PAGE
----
Scottish renters spend a quarter of income on housing

(Getty Images/iStock)
(Getty Images/iStock)

 

RENTERS in Scotland spend almost a quarter of their income on housing costs, the latest official statistics show.

Social rented households in Scotland spent an average of 24% of their net income on housing costs between 2013/14 and 2015/16, according to the Social Tenants in Scotland report.

This compares to 25% for private renters, 9% for owners with a mortgage and 3% for those who own their home outright.

The report found just under a third (32%) of social rented households in Scotland spent more than 30% of their net income on housing costs over the same period, lower than the equivalent figures of 50% in England and 46% in Wales.

The average weekly rent for social housing in Scotland was £74.44 in 2016/17, up 2.1% on the previous year.

Housing association rents averaged £80.28 a week, 16% higher than local authority rents of £69.20.

New code of practice for letting agents comes into force

An estimated 1.17 million people lived in social rented homes, including housing associations and local authority housing, in 2016.

There were 594,458 units of socially rented homes in 2016, a 0.1% drop of 594 from the previous year.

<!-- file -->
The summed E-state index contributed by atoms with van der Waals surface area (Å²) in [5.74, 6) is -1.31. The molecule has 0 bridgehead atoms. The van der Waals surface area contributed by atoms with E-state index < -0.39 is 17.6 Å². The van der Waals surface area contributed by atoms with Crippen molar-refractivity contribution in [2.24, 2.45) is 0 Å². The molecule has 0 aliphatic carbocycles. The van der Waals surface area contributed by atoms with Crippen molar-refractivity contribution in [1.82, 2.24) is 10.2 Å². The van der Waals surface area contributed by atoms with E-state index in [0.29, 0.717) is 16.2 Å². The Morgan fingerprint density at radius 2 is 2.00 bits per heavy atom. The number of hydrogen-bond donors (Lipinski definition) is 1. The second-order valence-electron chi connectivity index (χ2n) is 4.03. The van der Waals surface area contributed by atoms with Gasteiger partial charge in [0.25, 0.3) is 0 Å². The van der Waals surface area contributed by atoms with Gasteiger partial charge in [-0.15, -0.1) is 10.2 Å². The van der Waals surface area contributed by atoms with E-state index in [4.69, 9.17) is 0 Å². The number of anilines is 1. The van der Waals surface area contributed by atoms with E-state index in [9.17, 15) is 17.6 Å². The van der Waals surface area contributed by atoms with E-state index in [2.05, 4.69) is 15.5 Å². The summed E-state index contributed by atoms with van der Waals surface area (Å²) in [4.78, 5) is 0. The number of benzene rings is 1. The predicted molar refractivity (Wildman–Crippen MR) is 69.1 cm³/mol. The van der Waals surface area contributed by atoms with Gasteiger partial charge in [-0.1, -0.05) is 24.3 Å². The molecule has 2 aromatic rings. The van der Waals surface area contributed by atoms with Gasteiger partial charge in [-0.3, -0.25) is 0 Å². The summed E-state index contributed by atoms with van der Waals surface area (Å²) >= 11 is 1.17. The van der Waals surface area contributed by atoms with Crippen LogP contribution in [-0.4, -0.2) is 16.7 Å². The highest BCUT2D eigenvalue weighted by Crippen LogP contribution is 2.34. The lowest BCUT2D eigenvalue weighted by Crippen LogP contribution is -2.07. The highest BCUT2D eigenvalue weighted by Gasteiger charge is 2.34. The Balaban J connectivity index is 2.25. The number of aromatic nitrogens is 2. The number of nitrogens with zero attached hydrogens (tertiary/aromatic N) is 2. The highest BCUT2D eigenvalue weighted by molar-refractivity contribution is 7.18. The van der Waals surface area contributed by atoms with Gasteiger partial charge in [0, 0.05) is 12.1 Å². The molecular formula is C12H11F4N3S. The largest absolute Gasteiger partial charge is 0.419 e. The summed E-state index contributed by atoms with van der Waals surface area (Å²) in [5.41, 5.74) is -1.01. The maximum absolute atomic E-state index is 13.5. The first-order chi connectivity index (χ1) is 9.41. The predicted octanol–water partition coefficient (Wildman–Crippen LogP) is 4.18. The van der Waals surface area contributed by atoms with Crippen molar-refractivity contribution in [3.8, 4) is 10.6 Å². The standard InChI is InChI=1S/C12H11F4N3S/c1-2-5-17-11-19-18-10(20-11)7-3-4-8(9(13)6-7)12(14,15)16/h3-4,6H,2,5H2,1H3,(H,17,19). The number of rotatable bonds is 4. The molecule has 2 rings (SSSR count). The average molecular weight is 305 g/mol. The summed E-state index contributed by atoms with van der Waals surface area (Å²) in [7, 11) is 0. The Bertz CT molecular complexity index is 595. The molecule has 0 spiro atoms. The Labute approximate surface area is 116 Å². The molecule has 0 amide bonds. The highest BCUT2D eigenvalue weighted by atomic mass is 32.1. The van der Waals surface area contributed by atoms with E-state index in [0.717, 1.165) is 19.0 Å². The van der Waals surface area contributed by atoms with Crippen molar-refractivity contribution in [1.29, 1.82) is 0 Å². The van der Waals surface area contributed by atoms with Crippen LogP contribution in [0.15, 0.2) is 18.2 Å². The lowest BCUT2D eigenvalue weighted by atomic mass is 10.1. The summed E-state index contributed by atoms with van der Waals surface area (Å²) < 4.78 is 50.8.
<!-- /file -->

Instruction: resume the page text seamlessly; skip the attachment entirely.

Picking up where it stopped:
Scotland had a higher proportion of these homes at 23% compared to England (17%), and Wales (16%) in 2016.

The number of social rented housing lets fell slightly in 2016/17 to 52,924 a drop of 1,108 (2%) on the previous year.

Local authority properties were empty for an average of 36 days before being re-let in 2016/17, while the average for housing associations was 26.8 days.

Housing Minister Kevin Stewart said ensuring access to good quality, warm and affordable homes was a priority for the government.

He said: “Social housing in Scotland continues to be more affordable than England or Wales, which is vital at a time when UK Government welfare cuts are having a devastating impact on people across the country.

“We are increasing funding for discretionary housing payments – which significantly benefit those living in the social housing sector – by 5%, to over £60 million in 2018/19.

“That will enable us to continue mitigating the bedroom tax, and provide a lifeline for those who need extra help.”

He said the government had delivered nearly 71,000 affordable homes since 2007, with around 70% for social rent, and plan to provide 50,000 more, including 35,000 for social rent by 2021.

Cancel